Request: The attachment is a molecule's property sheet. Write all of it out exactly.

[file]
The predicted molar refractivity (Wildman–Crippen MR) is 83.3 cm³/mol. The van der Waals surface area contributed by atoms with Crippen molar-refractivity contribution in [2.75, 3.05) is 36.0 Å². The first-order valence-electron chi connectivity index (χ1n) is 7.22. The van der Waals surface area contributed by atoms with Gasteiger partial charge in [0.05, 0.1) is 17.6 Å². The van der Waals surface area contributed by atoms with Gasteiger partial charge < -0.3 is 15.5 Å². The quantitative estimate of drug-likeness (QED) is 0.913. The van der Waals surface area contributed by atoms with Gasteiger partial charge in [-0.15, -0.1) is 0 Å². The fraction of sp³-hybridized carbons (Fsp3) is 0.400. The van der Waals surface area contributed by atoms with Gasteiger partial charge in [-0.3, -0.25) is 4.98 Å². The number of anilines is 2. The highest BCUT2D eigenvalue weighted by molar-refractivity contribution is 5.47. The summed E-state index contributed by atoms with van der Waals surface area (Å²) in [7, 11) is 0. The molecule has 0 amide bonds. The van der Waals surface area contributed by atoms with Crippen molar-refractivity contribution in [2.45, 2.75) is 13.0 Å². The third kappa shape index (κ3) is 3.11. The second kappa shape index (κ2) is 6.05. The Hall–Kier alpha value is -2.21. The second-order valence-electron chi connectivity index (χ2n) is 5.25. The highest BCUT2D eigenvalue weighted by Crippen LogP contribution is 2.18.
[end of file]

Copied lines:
The predicted molar refractivity (Wildman–Crippen MR) is 83.3 cm³/mol. The van der Waals surface area contributed by atoms with Crippen molar-refractivity contribution in [2.75, 3.05) is 36.0 Å². The first-order valence-electron chi connectivity index (χ1n) is 7.22. The van der Waals surface area contributed by atoms with Gasteiger partial charge in [0.05, 0.1) is 17.6 Å². The van der Waals surface area contributed by atoms with Gasteiger partial charge < -0.3 is 15.5 Å². The quantitative estimate of drug-likeness (QED) is 0.913. The van der Waals surface area contributed by atoms with Gasteiger partial charge in [-0.15, -0.1) is 0 Å². The fraction of sp³-hybridized carbons (Fsp3) is 0.400. The van der Waals surface area contributed by atoms with Gasteiger partial charge in [-0.3, -0.25) is 4.98 Å². The number of anilines is 2. The highest BCUT2D eigenvalue weighted by molar-refractivity contribution is 5.47. The summed E-state index contributed by atoms with van der Waals surface area (Å²) in [7, 11) is 0. The molecule has 0 amide bonds. The van der Waals surface area contributed by atoms with Crippen molar-refractivity contribution in [2.45, 2.75) is 13.0 Å². The third kappa shape index (κ3) is 3.11. The second kappa shape index (κ2) is 6.05. The Hall–Kier alpha value is -2.21. The second-order valence-electron chi connectivity index (χ2n) is 5.25. The highest BCUT2D eigenvalue weighted by Crippen LogP contribution is 2.18.